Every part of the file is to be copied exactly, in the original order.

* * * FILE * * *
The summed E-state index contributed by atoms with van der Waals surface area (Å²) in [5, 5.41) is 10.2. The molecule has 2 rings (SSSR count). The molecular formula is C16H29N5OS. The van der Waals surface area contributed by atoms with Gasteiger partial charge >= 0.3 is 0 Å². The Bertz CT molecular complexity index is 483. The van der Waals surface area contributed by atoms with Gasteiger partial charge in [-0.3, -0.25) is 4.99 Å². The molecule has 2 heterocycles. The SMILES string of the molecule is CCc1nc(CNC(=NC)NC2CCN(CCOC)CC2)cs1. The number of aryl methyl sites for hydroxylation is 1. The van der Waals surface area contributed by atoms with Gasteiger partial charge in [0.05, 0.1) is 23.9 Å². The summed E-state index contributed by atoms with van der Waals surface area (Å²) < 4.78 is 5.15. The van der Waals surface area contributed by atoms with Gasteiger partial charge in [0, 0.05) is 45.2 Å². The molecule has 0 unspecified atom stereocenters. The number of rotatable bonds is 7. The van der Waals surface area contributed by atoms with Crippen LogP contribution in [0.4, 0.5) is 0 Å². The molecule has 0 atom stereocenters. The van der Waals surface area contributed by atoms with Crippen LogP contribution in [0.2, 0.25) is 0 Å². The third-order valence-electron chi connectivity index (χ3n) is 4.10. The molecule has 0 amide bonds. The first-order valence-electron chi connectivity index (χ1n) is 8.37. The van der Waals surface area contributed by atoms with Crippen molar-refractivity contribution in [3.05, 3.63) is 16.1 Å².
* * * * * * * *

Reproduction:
The summed E-state index contributed by atoms with van der Waals surface area (Å²) in [5, 5.41) is 10.2. The molecule has 2 rings (SSSR count). The molecular formula is C16H29N5OS. The van der Waals surface area contributed by atoms with Gasteiger partial charge >= 0.3 is 0 Å². The Bertz CT molecular complexity index is 483. The van der Waals surface area contributed by atoms with Gasteiger partial charge in [-0.3, -0.25) is 4.99 Å². The molecule has 2 heterocycles. The SMILES string of the molecule is CCc1nc(CNC(=NC)NC2CCN(CCOC)CC2)cs1. The number of aryl methyl sites for hydroxylation is 1. The van der Waals surface area contributed by atoms with Gasteiger partial charge in [0.05, 0.1) is 23.9 Å². The summed E-state index contributed by atoms with van der Waals surface area (Å²) < 4.78 is 5.15. The van der Waals surface area contributed by atoms with Gasteiger partial charge in [0, 0.05) is 45.2 Å². The molecule has 0 unspecified atom stereocenters. The number of rotatable bonds is 7. The van der Waals surface area contributed by atoms with Crippen LogP contribution in [0.4, 0.5) is 0 Å². The molecule has 0 atom stereocenters. The van der Waals surface area contributed by atoms with Crippen LogP contribution in [0.2, 0.25) is 0 Å². The third-order valence-electron chi connectivity index (χ3n) is 4.10. The molecule has 0 amide bonds. The first-order valence-electron chi connectivity index (χ1n) is 8.37. The van der Waals surface area contributed by atoms with Crippen molar-refractivity contribution in [3.05, 3.63) is 16.1 Å².